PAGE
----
I park this in my shop every day. I have never seen one drop of antifreeze on the floor. I have never smelled one whiff of antifreeze while driving it. If there is a leak somewhere I would think one of these two things should happen.

I sure hope someone else has had this problem and knows how to fix it.

Best

Mike
Had identical issue. Raising the motor fairly high will get rid of that last air lock. Keep burbing.
 

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They make a lot to test for combustion gases in coolant. Autozone or advance auto rents it but you have to buy the test fluid. Yes , I’m thinking head gasket could be the problem.

Extreme elevation/tilt can also help prevent air pockets as mentioned earlier.
 

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I had this problem on my 6X4 Gas, I know yours is a diesel but check this. Fill everywhere you can with radiator cap off. Then close cap. Fill recovery jug up halfway and close cap. Tube should have at least 2.5 inches of coolant covering the end. go for a test run of about 5-10 mins. Check recovery tank level and feel hoses to and from radiator to engine. Top off tank with coolant if needed. Check hoses to and from the radiator. Should be warm but not burn you hot. Repeat with a longer run. Fan should cycle and will generally run for up to 5 minutes after shutting down the engine. If it had an electric water pump, I could see why the fan would stay on. I kept opening my radiator cap to make sure water was flowing while it was running. That let air back in the system. Thx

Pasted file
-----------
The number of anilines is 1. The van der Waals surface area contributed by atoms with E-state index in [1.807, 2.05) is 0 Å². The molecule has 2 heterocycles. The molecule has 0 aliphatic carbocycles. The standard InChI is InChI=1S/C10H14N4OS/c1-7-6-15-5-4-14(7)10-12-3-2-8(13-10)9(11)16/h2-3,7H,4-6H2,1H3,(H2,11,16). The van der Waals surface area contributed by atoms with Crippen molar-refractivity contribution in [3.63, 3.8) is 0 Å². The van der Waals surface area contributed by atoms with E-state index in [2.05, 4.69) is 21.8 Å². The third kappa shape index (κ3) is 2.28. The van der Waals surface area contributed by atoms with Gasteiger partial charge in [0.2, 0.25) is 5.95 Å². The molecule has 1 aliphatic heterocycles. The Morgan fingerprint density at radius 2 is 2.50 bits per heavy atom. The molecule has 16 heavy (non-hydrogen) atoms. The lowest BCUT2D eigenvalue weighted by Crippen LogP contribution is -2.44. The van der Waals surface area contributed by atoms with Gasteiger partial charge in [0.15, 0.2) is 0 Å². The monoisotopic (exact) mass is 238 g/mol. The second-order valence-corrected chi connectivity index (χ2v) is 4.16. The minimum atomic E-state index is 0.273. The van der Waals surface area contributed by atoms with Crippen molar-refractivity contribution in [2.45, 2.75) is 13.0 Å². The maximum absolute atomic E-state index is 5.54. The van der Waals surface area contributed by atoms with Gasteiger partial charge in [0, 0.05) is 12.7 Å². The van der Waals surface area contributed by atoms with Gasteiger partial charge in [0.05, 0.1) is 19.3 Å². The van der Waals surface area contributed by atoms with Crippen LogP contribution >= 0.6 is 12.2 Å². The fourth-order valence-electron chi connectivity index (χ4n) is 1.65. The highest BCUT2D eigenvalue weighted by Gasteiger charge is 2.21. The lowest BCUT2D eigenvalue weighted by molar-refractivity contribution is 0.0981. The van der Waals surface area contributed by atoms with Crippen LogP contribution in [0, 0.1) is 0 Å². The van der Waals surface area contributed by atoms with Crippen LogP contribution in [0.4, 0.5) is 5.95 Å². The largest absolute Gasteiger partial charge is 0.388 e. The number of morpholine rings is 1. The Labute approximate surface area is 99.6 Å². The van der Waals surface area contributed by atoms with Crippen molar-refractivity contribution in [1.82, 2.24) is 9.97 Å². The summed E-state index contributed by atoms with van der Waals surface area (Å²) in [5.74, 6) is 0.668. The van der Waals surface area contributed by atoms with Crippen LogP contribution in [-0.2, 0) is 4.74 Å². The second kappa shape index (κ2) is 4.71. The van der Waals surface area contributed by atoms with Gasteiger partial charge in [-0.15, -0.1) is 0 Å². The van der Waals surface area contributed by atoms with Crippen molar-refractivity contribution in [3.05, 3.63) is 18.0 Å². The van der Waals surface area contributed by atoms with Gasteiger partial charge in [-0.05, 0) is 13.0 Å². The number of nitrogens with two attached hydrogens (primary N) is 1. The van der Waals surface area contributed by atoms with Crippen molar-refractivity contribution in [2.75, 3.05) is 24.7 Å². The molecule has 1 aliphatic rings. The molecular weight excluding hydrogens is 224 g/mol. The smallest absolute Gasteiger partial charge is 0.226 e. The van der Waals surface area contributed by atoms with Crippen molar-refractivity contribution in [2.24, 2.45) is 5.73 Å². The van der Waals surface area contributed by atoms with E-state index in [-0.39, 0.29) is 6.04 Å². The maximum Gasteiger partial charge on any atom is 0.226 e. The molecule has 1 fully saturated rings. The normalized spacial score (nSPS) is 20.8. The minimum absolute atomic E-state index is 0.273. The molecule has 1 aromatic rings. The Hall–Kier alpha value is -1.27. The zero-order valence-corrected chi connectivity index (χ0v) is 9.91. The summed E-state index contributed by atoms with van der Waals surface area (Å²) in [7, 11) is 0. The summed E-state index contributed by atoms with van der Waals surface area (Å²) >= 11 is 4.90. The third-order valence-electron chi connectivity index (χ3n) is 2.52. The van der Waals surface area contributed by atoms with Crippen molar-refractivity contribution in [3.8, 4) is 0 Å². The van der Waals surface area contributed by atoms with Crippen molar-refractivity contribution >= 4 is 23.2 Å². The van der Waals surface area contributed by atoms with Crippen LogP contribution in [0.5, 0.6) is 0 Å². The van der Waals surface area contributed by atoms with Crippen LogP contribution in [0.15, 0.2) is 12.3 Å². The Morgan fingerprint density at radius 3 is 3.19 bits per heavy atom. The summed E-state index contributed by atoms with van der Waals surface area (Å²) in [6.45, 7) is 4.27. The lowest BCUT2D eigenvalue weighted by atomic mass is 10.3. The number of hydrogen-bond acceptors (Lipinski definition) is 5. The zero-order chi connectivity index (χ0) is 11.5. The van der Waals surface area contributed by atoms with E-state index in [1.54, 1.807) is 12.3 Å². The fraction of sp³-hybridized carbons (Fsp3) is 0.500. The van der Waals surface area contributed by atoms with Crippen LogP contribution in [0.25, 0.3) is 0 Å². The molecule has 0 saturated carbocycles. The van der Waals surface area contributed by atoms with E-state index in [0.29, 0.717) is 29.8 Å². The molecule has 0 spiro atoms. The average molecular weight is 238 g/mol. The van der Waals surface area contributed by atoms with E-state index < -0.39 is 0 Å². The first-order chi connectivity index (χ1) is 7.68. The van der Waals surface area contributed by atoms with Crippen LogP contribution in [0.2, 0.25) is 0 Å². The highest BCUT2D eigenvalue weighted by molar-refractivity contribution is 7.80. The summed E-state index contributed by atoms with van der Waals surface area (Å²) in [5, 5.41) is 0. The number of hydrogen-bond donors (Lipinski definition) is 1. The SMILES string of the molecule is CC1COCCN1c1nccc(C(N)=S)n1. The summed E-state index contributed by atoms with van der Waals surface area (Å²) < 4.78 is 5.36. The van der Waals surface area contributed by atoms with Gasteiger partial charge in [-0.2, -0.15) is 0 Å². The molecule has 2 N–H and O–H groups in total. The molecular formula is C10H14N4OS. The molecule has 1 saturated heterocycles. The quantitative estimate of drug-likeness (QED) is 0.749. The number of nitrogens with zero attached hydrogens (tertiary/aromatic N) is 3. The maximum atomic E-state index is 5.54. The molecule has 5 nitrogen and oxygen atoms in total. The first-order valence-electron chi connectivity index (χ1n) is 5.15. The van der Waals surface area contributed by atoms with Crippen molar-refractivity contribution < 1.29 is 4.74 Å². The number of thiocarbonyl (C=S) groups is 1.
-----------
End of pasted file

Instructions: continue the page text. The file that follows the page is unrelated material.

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Discussion Starter · #7 ·
Hi, All: